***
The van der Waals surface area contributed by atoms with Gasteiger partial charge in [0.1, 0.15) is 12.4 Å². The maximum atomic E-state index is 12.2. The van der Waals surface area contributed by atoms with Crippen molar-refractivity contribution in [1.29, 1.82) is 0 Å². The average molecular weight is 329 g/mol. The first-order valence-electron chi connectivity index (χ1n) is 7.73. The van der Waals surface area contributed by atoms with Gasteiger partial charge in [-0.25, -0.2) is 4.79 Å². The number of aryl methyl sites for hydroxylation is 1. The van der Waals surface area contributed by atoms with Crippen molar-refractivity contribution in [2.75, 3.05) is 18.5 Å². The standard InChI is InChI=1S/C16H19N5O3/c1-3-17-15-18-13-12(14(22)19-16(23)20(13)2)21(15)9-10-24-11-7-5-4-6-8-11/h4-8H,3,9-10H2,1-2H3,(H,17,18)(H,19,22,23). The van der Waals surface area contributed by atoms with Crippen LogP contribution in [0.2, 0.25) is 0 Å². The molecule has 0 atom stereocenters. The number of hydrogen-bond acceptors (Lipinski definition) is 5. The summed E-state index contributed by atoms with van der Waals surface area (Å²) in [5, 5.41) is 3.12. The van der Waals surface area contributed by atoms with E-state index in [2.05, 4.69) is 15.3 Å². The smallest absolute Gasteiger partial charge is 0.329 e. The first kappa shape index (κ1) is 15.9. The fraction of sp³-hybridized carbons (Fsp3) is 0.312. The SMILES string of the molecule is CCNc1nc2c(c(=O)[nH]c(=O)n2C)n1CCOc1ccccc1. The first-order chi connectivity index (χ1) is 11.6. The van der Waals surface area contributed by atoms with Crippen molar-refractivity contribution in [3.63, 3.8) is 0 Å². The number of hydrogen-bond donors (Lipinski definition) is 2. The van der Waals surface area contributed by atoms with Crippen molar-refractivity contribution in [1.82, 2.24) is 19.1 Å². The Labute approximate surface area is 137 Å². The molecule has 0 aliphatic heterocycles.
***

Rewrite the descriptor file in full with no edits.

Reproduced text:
The van der Waals surface area contributed by atoms with Gasteiger partial charge in [0.1, 0.15) is 12.4 Å². The maximum atomic E-state index is 12.2. The van der Waals surface area contributed by atoms with Crippen molar-refractivity contribution in [1.29, 1.82) is 0 Å². The average molecular weight is 329 g/mol. The first-order valence-electron chi connectivity index (χ1n) is 7.73. The van der Waals surface area contributed by atoms with Gasteiger partial charge in [-0.25, -0.2) is 4.79 Å². The number of aryl methyl sites for hydroxylation is 1. The van der Waals surface area contributed by atoms with Crippen molar-refractivity contribution in [2.75, 3.05) is 18.5 Å². The standard InChI is InChI=1S/C16H19N5O3/c1-3-17-15-18-13-12(14(22)19-16(23)20(13)2)21(15)9-10-24-11-7-5-4-6-8-11/h4-8H,3,9-10H2,1-2H3,(H,17,18)(H,19,22,23). The van der Waals surface area contributed by atoms with Crippen LogP contribution in [0.2, 0.25) is 0 Å². The molecule has 0 atom stereocenters. The number of hydrogen-bond acceptors (Lipinski definition) is 5. The summed E-state index contributed by atoms with van der Waals surface area (Å²) in [5, 5.41) is 3.12. The van der Waals surface area contributed by atoms with E-state index in [2.05, 4.69) is 15.3 Å². The smallest absolute Gasteiger partial charge is 0.329 e. The first kappa shape index (κ1) is 15.9. The fraction of sp³-hybridized carbons (Fsp3) is 0.312. The SMILES string of the molecule is CCNc1nc2c(c(=O)[nH]c(=O)n2C)n1CCOc1ccccc1. The first-order chi connectivity index (χ1) is 11.6. The van der Waals surface area contributed by atoms with Crippen molar-refractivity contribution in [3.63, 3.8) is 0 Å². The number of hydrogen-bond donors (Lipinski definition) is 2. The van der Waals surface area contributed by atoms with Crippen molar-refractivity contribution in [1.82, 2.24) is 19.1 Å². The Labute approximate surface area is 137 Å². The molecule has 0 aliphatic heterocycles.